I don’t think the future of warfare (if there is one — world peace is possible) lies in mechs either, unless they are extremely fast (supersonic). I would favor a mix of 1) distributed fairyfly bots and 2) massive force projection, 3) the ability for the entire army to run away very quickly when threatened.
Flying machines inspired by insect biomechanics could be very small — fairyflies are 140 microns across. A microgram of botulinum is enough to kill ten people. If you could manufacture trillions of these, your army would be extremely hard to stop. You can’t seal every soldier in a completely airtight container. Advanced (5-10+ years after MNT, if MNT is possible) bloodborne nanomachines could theoretically combat this, but they’d have to respond very quickly. A fairyfly bot could merely fire a flechette deep into the skin, and would be very difficult to locate the toxin quickly.
For massive force projection, we have nuclear weapons. The future of warfare will mainly be about be finding cleverer ways quickly manufacture and deploy them successfully (like being the Terrans in Starcraft.) Given enough dummy missiles and warhead speed, it’s impossible to mount defenses. Currently, we can launch a nuclear missile to anywhere on the globe in less than an hour or so, and a bomber in several hours. This is too slow. The US is building a hypersonic bomber with a two hour response time to anywhere on the globe. Our current ballistic missiles will eventually need to be replaced by scramjet versions. Currently, scramjet technology eludes us, as big projects have pumped tons of money into the field and still failed. What is needed are completely new materials, like a diamondoid chassis.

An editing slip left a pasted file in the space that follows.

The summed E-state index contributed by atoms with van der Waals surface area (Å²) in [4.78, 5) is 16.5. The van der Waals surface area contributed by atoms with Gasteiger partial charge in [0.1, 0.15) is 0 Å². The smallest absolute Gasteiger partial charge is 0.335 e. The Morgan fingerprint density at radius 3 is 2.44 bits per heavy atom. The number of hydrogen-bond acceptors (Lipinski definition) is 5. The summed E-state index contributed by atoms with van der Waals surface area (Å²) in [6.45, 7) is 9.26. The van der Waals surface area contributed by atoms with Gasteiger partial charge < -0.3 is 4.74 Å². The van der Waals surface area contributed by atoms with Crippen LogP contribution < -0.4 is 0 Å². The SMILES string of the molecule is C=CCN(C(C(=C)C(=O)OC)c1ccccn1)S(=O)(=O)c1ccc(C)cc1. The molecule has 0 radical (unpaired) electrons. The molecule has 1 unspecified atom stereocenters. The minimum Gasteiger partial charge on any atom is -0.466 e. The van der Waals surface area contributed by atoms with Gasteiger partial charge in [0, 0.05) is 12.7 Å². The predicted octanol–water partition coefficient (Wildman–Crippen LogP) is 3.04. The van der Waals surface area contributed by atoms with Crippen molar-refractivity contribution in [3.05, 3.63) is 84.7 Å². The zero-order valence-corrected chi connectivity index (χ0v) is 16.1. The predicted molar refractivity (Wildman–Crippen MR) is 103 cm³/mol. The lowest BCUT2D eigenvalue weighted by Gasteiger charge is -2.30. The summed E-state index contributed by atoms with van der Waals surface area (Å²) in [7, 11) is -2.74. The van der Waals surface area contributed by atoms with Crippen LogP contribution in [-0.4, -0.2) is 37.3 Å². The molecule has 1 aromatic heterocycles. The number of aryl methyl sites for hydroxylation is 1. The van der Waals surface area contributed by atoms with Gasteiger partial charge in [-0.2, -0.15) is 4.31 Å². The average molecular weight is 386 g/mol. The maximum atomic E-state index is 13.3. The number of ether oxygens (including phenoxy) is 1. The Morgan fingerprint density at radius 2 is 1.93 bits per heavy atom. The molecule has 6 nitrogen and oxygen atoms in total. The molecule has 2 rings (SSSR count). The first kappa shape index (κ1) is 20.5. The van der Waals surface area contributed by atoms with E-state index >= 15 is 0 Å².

I can imagine a dense cloud of utility fog being used as a temporary shield for nuclear missiles, throwing chunks of metal in the way of an incoming missile, but this would only work so well. A high-powered laser on the missile tip would let it plow through most obstacles on the way to the target. For this reason, I believe offense will be fundamentally more powerful than defense, to answer a question CRN sometimes brings up.
As for running away very quickly, it would help to have your entire force consist of primarily the fastest unit — this will be different depending on whether it’s the atmosphere, underwater, subterranean, or outer space you’re moving through. Scramjets for air, supercavitating subs for underwater. I don’t know what can move fast underground. Underground is probably safest, as nukes have the smallest blast radius there. Then again, you can move really fast in space. Water also has wonderful thermal absorption properties. I doubt many military strategists have thought much about wide-scale underwater and underground nuclear warfare, because submarines are extremely expensive and slow, and there is no vehicle that can move quickly underground (so far as I know anyway).